Azerbaijan recently hosted its first Global Start-Up Weekend Women in Baku, attracting 50 entrepreneurs leading the country's fast-growing start-up ecosystem. Two women from human resources and job-seeker start-up TalentPort won the competition, and went on to represent Azerbaijan at the Global Start-Up Weekend Women in Paris. TalentPort is described as the first Azeri corporate social responsibility company aimed at providing students and disabled people with temporary jobs to build their skills and provide a reliable, cost-effective source of labor. The company is an excellent example of the valuable contributions women leaders make in Azerbaijan's modern society, with a strong track record of female empowerment reflected in political leadership and educational attainment.
How has Azerbaijan's human development set itself apart from its neighbors? A small Muslim-majority nation squeezed between Russia and Iran, Azerbaijan is no different from its Muslim neighbors, yet the progressive government of the short-lived republic in 1918-1920 ensured that women became full members of liberal and secular society. Renowned Polish-American historian Tadeusz Swietochowski wrote in his seminal book 'Russian Azerbaijan, 1905-1920' that the National Council's law on Constituent Assembly – providing proportional representation to minorities and political groups, along with universal suffrage – effectively made Azerbaijan the first state in the Muslim world to grant women their political rights.
Thus, Azeri women were enfranchised even ahead of many developed nations, including Europe and the United States. Indeed, the 'land of the free and the home of the brave' passed the 19th Amendment to the U.S. Constitution, giving women their voting rights, in 1920. Since 1918, women have become a sign of progress in Azerbaijan. This tradition continues into the 21st century. In March 2000, the late President Heydar Aliyev reportedly signed an executive order on a new 'State Policy on Women,' instructing the administration to ensure proportional representation of women in government based on the principles of equality; make sure women have their deserved place in business and economics, and consistently check the progress of women in society.
The new law may have solidified the path that was already leading women in Azerbaijan to new heights. At present, Azerbaijan has a female cabinet member and 16 percent of its 125-member National Assembly are women. According to the United Nations Committee on the Elimination of Discrimination Against Women report on Azerbaijan, the poverty rate among women decreased from 49 percent in earlier years to 5.9 percent in 2014, a statistic that can be attributed to the overall economic development of the country, with equal participation of and benefit to its women. Azerbaijan society values education, with 90 percent of women graduating from secondary school. Since enforcing the 2000 law on the state policy on women, women by 2015 made up 18 percent of Azerbaijan entrepreneurs. Azeri women are also serving in the military, with an estimated 1,000 in active duty alongside men. The power of women in Azerbaijan also extends to minorities: such is the case of Tatyana Goldman Alexander, an Azeri Jew holding a seat in the Supreme Court of Azerbaijan, a testament to the country's special attention to ethnic minorities and women.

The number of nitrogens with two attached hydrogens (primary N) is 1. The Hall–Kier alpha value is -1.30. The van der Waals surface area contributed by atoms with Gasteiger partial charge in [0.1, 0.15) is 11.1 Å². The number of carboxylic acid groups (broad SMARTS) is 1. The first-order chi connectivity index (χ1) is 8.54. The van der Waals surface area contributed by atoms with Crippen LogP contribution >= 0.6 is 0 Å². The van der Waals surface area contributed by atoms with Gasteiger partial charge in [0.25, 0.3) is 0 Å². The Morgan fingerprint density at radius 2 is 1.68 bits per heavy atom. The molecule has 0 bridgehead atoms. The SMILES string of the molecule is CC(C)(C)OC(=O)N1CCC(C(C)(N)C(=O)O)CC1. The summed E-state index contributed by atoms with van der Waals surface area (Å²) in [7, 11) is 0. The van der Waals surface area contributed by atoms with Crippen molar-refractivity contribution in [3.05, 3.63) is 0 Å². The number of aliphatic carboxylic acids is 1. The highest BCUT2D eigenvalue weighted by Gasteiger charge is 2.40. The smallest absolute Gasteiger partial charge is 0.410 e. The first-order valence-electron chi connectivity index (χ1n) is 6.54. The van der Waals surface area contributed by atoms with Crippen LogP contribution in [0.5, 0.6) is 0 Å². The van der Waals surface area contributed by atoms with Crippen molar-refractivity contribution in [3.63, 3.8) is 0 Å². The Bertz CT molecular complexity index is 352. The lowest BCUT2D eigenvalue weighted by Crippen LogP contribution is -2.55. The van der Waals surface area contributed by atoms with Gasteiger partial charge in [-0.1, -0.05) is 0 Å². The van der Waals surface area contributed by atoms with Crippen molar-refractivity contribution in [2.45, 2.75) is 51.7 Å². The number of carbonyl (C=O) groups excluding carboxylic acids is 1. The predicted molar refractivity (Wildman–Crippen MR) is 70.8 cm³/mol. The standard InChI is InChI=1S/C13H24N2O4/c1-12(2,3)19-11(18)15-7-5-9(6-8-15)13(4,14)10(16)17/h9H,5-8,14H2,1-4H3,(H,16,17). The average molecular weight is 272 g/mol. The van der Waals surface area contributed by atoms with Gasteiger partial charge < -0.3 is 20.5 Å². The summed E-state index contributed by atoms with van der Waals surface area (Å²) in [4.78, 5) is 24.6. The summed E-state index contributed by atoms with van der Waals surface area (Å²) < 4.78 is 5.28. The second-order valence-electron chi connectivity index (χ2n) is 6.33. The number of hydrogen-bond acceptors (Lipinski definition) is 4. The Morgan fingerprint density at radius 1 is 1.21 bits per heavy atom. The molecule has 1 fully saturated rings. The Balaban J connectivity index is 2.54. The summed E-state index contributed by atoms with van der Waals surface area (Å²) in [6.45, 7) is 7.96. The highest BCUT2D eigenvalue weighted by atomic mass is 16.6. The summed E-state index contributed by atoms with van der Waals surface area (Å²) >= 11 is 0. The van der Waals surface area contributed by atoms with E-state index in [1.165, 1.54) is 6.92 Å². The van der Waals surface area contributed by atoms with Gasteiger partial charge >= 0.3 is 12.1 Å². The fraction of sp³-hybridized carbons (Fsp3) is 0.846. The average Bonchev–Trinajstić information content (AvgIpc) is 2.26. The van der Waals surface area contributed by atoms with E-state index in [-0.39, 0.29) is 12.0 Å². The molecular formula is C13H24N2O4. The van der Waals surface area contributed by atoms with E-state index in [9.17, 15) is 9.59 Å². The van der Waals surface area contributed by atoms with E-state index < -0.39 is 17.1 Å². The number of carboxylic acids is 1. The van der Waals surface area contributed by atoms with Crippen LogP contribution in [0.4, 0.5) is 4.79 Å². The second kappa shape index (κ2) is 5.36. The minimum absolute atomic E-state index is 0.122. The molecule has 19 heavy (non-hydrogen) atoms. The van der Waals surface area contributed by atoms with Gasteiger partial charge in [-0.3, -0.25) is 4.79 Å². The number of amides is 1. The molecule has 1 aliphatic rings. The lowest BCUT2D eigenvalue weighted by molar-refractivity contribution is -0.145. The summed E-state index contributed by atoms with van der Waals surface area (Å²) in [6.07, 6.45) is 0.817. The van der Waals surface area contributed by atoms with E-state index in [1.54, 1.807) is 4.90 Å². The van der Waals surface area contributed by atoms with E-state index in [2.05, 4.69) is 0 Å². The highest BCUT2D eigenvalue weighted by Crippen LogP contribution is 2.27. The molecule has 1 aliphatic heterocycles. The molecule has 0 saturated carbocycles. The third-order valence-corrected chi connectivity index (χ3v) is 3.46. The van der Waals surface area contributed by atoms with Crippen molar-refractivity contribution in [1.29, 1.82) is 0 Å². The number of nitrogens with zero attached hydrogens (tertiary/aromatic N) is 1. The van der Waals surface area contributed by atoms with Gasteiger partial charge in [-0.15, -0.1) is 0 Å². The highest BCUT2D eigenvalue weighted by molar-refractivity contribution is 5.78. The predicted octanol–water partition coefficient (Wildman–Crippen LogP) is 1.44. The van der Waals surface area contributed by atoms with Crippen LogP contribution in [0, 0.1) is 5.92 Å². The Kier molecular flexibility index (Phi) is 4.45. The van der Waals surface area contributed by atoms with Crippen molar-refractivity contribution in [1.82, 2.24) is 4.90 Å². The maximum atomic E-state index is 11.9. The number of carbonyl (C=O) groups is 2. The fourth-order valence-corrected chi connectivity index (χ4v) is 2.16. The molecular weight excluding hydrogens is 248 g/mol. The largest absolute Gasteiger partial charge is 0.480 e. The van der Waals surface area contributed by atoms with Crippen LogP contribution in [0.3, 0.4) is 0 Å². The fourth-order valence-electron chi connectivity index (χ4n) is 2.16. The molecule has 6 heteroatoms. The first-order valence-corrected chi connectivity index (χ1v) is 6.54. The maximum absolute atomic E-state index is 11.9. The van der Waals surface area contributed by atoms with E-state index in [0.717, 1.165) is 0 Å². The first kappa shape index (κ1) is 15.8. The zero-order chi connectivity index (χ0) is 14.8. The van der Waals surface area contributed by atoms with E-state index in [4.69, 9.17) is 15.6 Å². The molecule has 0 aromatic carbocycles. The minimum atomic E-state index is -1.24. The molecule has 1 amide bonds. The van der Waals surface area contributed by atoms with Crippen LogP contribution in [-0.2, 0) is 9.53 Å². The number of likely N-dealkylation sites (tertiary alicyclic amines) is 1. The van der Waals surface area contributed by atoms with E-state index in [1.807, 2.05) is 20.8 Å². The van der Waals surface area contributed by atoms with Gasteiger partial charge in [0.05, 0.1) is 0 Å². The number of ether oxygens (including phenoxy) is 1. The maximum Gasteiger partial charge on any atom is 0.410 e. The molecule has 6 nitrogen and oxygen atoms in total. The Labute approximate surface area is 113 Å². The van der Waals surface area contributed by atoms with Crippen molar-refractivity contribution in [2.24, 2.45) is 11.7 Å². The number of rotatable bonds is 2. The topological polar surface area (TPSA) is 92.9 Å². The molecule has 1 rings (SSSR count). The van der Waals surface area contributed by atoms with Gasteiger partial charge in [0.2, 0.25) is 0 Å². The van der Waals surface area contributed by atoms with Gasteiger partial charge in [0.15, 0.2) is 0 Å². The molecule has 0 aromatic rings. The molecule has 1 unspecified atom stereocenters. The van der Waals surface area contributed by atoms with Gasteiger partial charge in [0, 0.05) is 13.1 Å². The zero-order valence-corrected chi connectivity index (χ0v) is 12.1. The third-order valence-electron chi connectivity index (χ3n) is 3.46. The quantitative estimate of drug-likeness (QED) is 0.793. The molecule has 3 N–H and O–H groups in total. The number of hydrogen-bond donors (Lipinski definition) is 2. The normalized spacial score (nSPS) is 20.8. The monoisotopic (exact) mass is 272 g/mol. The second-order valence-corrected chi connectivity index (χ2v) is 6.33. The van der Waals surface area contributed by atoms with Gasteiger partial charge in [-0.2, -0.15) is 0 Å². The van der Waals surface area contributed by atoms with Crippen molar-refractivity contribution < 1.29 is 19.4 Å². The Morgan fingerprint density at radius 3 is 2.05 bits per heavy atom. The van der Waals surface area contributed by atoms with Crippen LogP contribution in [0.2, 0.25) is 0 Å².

Perhaps some modern-day inspiration for women in Azerbaijan may be coming from influential First Lady Mehriban Aliyeva. In her tenure, she has served as the Goodwill Ambassador of Unesco and Isesco, taking her philanthropic work beyond Azerbaijan. The non-profit Heydar Aliyev Foundation that she's led since its formation in 2004 has made substantial contribution to enhancing cultural and economic development, especially when it comes to young women. With the efforts of the organization, new hospitals, museums and schools were built in Azerbaijan, Egypt, Romania, Russia, the Netherlands, Pakistan and Georgia. In 2017, she become the highest-ranking woman official in Azerbaijan's history when she was named vice-president.
The case of Azerbaijan demonstrates how female stereotypes can be dismantled, how equality can be established and, most importantly, how the world can be made a better place. Women contribute to the highest positions of power because they have knowledge and expertise to share that enrich public policies and political discussions. Women improve the representative nature of the decisions that emerge from the political system, resolving many of the globe's most entrenched conflicts and leading humanity into the future. Azerbaijan's future is being written by a concert of voices, of which women represent an integral part.
Geovanny Vicente Romero, founder of the Dominican Republic Center of Public Policy, Leadership and Development (CPDL-RD), is a political analyst, international consultant and lecturer. He writes about the eradication of poverty, human rights and the role of women in a society.